This is definitely a fitting sequel to the Girl With the Dragon Tattoo, and was every bit as suspenseful and quirky. The protagonists are tantalizingly odd, and their bevy of magic-realism-level gifts and talents seems almost believable. Its easy to picture the late (and great) Mr Larsson downing the same incredible quantities of coffee that his characters drink (in fact, the only thing they seem to consume...) in order to work himself up to the frantic pace of the plot. Knowing that part of his goal was to draw attention to the plight of women caught in the sex trade, who have such limited power to defend and protect themselves, makes me appreciate the book even more.

One down side - some of the characters seem to be built entirely around odd medical diagnoses. In addition, the characterization of psychiatry as a profession is rather appalling, while Mr Larsson's own description of psychopathology is frequently limited to "antisocial" and "extraordinarily violent." That said, I enjoyed listening to it, and got completely carried away by the plot.

Simon Vance is a brilliant reader, and I am a huge fan; everything I have listened to which included him was compelling. I agree with the reviewer who mentioned how much cleaner her house has been since she couldn't put the book down - mine is too!

2 of 3 people found this review helpful

  • Tea Time for the Traditionally Built

  • The No. 1 Ladies' Detective Agency
  • By: Alexander McCall Smith
  • Narrated by: Lisette Lecat
  • Length: 8 hrs and 23 mins
  • Unabridged
  • Overall
    4.5 out of 5 stars 1,168
  • Performance
    4.5 out of 5 stars 714
  • Story
    4.5 out of 5 stars 709

When she asks her dependable husband, Mr. J.L.B. Matekoni, to fix her tiny white van, Precious Ramotswe fears he might just sell the vehicle and buy her something more modern. And so he does. But this will not do. So Precious tries to track her beloved van down - and learns it has already been stolen from its new owner.

  • 4 out of 5 stars
  • Fun Like Always

  • By Carl on 05-28-09

This series makes my life better

Overall
5 out of 5 stars

Reviewed: 05-31-09

After reading the first Ladies No 1 Detective Agency book, I wrote that it could cure any existential crisis. This latest is just as good - extremely pleasurable and captivating. A few of the other books in the series have not been quite as fantastic as the original, but this installment keeps the series alive and kicking. There is not much going on in the way of suspense or "detection," but the characters are compelling, and I remain captivated by the cultural tidbits that McCall Smith provides. Lesette Lecat is a fantastic narrator, and the tempo of the book is slow, calm, and lovely.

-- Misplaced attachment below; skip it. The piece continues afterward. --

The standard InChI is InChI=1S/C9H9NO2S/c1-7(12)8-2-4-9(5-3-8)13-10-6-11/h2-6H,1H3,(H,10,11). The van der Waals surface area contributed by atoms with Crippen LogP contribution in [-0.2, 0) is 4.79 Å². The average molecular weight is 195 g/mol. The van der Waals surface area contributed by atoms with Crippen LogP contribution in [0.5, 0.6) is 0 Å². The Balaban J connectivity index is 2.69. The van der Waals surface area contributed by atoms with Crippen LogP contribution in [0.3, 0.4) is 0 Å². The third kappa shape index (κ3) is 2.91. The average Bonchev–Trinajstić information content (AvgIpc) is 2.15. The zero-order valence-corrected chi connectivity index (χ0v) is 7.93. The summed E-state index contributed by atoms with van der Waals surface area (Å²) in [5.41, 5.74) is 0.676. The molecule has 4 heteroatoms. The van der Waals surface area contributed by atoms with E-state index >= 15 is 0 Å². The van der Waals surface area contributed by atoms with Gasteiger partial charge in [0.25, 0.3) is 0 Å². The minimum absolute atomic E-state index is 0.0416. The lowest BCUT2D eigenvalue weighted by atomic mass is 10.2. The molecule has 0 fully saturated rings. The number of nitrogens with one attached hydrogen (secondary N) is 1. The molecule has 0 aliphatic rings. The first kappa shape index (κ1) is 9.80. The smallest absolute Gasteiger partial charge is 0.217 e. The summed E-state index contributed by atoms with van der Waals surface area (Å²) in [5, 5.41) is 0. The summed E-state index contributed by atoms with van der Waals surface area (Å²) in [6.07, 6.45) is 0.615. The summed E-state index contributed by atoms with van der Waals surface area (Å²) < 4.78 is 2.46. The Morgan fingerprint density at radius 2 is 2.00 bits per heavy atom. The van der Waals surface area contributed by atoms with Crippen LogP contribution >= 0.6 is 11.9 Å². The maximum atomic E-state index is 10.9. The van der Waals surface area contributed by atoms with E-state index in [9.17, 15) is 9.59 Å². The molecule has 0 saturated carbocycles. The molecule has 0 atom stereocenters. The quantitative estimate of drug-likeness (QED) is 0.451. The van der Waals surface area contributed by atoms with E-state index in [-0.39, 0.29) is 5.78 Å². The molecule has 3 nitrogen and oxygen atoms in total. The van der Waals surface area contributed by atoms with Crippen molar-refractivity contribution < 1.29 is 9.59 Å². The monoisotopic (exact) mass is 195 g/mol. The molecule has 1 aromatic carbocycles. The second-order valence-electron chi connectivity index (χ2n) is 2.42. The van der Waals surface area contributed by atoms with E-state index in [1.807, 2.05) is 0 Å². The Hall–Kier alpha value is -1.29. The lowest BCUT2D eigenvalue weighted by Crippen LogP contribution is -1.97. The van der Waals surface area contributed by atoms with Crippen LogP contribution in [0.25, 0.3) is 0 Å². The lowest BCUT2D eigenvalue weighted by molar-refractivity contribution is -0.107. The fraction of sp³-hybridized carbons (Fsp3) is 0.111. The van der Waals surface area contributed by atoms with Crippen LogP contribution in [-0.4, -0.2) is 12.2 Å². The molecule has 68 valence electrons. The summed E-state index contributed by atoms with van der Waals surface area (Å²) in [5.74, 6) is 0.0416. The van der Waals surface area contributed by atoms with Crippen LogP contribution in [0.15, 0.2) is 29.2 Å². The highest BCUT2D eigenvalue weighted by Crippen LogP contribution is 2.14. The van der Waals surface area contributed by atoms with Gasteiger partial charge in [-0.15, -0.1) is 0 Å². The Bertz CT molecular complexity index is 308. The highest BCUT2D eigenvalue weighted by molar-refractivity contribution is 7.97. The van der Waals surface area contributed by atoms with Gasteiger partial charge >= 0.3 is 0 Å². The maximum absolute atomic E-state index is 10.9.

2 of 3 people found this review helpful

  • The White Tiger

  • A Novel
  • By: Aravind Adiga
  • Narrated by: John Lee
  • Length: 8 hrs and 5 mins
  • Unabridged
  • Overall
    4 out of 5 stars 2,836
  • Performance
    4.5 out of 5 stars 1,584
  • Story
    4 out of 5 stars 1,581

Balram Halwai is a complicated man. Servant. Philosopher. Entrepreneur. Murderer. Balram tells us the terrible and transfixing story of how he came to be a success in life - having nothing but his own wits to help him along. Through Balram's eyes, we see India as we've never seen it before: the cockroaches and the call centers, the prostitutes and the worshippers, the water buffalo and, trapped in so many kinds of cages that escape is (almost) impossible, the white tiger.

With a charisma as undeniable as it is unexpected, Balram teaches us that religion doesn't create morality and money doesn't solve every problem.

  • 5 out of 5 stars
  • Great, informative tale

  • By Barry Feinstein on 05-19-09

different opinions

Overall
3 out of 5 stars

Reviewed: 02-03-09

Well, it just goes to show that people can have very different opinions. I thought this was a great book, with an unusual style describing a fascinating culture in full 3-D. The disgust with greed, consumerism, and the disregard of those less privileged is timely and refreshing. However, I disagree with many of the reviews because the narrator, John Lee, is just not my cup of tea. He seems to suck the life out of many of the books he reads, and I found his faux accent to be most annoying. I did enjoy the story itself but, wish I had just read the book.

4 of 7 people found this review helpful